Startup Grind Washington DC had the great honor of hosting Nigel Morris, one of the founders of Capital One at the 1776 campus. Nigel Morris, beyond creating one of the most known financial banking solutions in the world, has also invested in such companies like Webs.com, AddThis, and Braintree. Nigel provided the crowd with plenty of insight, and a lot of cheeky humor for good measure.
Watch the full interview with Nigel Morris of Capital One, and join the next startup event in DC here.
Diving into Banking & Finance
Nigel touched upon his life growing up in Britain as a rugger, eventually moving to Philadelphia and beginning his life working in the financial realm. When he met Rich Fairbank, his future co-founder, in Philadelphia, they went on to form the banking function at their company, SPA. While all the "superstars" were focusing on the bigger fish in the financial realm, namely real estate, Nigel decided to focus on the credit card industry when there was only one choice of credit options. At this time, more than half of the United States was without the option of credit due to low credit scores or high APRs acting as barriers, so Nigel and Rich decided to move into that space and disrupt it.
With the idea of challenging the norms of APRs and credit lines, Nigel and Rich decided to leave the cushy world of strategy consulting and joined Signet Bank to run their credit card function. They did not end up running the credit function overnight, but rather it was a laborious process that demanded much experimentation and managing aspects they had no prior experience in. Nigel had to even work closely with hundreds of customer services employees, trying different ways to motivate and encourage them to perform at their best while navigating the role himself.
Cherry Picking the Credit Card Industry
While Signet Bank was focused on the real estate market, Nigel found the opportunity to focus more on their credit market. By offering lower interest rates and "cherry picking" the right consumers, Nigel managed to get carefully picked customers to move their bank accounts from other banks into Signet through balance transfers of zero percent. Nigel believed that "having plastic was necessary for many people to run their lives," so he continually worked hard to find ways to "offer people credit who [weren't] credit-worthy" in the eyes of bigger credit card companies.
Solving the issues of consumer wasn't Nigel's only problem. As he attempted to expand his function, he was met with resistance from his superiors. Even when he wanted to expand into the Canadian market, he was told that the bank "[didn't] invest in foreign countries." Nigel knew that it was time to create something of his own. This was the turning point that led Nigel Morris and Rich Fairbank to found Capital One Bank.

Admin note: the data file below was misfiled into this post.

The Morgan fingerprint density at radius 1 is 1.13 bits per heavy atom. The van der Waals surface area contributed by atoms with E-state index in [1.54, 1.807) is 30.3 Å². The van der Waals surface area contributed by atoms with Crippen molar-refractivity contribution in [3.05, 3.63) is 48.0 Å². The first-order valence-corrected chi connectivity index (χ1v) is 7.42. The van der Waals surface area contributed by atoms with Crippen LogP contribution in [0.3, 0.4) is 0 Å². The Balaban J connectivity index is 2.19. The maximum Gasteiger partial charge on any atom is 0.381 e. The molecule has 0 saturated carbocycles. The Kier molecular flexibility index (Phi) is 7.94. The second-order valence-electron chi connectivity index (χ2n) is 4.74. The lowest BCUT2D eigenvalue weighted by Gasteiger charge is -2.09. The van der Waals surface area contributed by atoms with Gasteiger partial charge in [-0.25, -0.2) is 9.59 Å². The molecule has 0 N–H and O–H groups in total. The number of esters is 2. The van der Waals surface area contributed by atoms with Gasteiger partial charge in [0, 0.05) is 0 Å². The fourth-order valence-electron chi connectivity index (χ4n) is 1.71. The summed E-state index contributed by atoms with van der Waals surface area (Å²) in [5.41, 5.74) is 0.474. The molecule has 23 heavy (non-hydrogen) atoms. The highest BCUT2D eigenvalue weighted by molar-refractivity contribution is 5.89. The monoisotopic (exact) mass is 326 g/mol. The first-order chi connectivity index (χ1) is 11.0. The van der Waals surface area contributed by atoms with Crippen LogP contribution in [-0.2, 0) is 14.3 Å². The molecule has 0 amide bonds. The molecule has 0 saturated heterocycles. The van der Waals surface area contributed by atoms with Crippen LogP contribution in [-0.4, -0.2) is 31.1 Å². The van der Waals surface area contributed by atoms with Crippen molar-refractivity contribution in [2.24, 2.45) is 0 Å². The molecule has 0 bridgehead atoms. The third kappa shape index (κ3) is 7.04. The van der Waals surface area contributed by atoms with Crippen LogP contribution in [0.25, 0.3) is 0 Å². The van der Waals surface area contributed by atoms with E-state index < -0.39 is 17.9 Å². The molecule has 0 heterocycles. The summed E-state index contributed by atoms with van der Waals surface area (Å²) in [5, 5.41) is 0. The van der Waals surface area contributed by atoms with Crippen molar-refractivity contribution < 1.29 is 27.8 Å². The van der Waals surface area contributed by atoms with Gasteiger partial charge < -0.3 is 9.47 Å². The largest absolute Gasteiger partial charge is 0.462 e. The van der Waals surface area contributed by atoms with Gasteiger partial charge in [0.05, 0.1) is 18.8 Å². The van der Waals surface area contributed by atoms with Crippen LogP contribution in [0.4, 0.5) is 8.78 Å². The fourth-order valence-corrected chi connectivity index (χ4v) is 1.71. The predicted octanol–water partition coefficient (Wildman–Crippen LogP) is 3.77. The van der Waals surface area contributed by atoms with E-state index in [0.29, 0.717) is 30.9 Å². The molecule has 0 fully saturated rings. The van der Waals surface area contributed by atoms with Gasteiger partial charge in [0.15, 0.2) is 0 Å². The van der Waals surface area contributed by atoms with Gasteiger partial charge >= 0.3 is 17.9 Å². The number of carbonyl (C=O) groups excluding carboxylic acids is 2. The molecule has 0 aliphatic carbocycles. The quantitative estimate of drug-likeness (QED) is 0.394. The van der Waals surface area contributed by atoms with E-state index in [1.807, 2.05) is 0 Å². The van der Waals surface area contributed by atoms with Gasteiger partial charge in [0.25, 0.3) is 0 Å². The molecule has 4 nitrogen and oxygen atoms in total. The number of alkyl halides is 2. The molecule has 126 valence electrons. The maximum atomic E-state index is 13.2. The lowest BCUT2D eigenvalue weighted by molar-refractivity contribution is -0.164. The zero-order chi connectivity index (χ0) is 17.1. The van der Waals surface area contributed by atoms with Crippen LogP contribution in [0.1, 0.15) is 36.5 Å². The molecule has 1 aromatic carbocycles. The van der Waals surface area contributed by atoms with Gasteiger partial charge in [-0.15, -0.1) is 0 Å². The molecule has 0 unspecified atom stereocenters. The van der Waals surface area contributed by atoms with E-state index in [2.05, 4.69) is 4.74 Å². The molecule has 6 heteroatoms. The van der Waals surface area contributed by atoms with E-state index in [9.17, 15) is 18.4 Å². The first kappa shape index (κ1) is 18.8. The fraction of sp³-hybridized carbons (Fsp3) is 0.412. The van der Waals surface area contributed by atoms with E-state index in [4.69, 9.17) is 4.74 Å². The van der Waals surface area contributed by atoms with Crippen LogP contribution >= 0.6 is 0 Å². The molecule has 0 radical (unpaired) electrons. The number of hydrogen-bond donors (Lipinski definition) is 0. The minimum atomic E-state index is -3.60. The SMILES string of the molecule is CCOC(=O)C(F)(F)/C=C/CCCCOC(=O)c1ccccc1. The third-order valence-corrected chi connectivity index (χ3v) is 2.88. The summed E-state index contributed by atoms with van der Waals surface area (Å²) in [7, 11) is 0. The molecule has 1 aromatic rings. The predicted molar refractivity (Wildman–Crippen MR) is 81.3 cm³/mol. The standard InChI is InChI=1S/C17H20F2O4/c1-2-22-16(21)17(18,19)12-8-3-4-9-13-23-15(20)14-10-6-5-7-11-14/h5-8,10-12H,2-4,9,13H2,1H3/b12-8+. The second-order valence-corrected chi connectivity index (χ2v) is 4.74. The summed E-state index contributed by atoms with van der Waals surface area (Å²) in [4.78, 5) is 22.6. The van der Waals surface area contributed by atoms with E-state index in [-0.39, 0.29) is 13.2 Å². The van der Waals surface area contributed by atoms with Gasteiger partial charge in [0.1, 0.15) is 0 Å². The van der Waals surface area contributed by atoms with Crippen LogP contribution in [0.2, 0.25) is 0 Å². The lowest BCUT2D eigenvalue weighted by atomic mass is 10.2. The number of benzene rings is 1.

Read next: Here's how millennials are disrupting the finance industry
Banking Fair at Capital One
Nigel and Rich went off to form the company we know today as Capital One very soon after being stonewalled at Signet Bank. The name was a tough call: it was to be called Global One, but since the bank would be located in Washington DC - the capital city - the founders doubled down on the name Capital One.
The early days of Capital One were very bootstrapped, and they were forced "to raise [capital] in the market." Lucky for them, they had all the data they needed to reach the appropriate markets, and they "could see money being made before [their] eyes." According to Nigel, "it was like cheating, [for they] knew the answer before spending the money ... [They] were a data-driven company. Big data is just a bigger version of what we were [already] doing ... [Nowadays] it's all about big data, but not about what to do with it..."
As Nigel went into his departure from Capital One into his creation of QED Investments, he touched upon some insights about being an entrepreneur. He said to always "be involved with things with the wind on your back," things you truly believe in. Company culture also plays a big role for Nigel, for he mentioned he would "rather be an average manager at a great company than a great manager at an average company."
He closed by saying that Washington DC has "a thriving entrepreneurial class," and that the "best people [want] to live in DC." He remarked that it was a great location to begin a business, for the "competition for talent that [they] wanted wasn't in DC" as it would be in New York or even San Francisco.
Although Nigel admitted to never having a Capital One card, he does have one of those Viking helmets from the commercials.
Interested in FinTech? Watch our interview with Bryan Johnson of Braintree, part of Nigel's portfolio.
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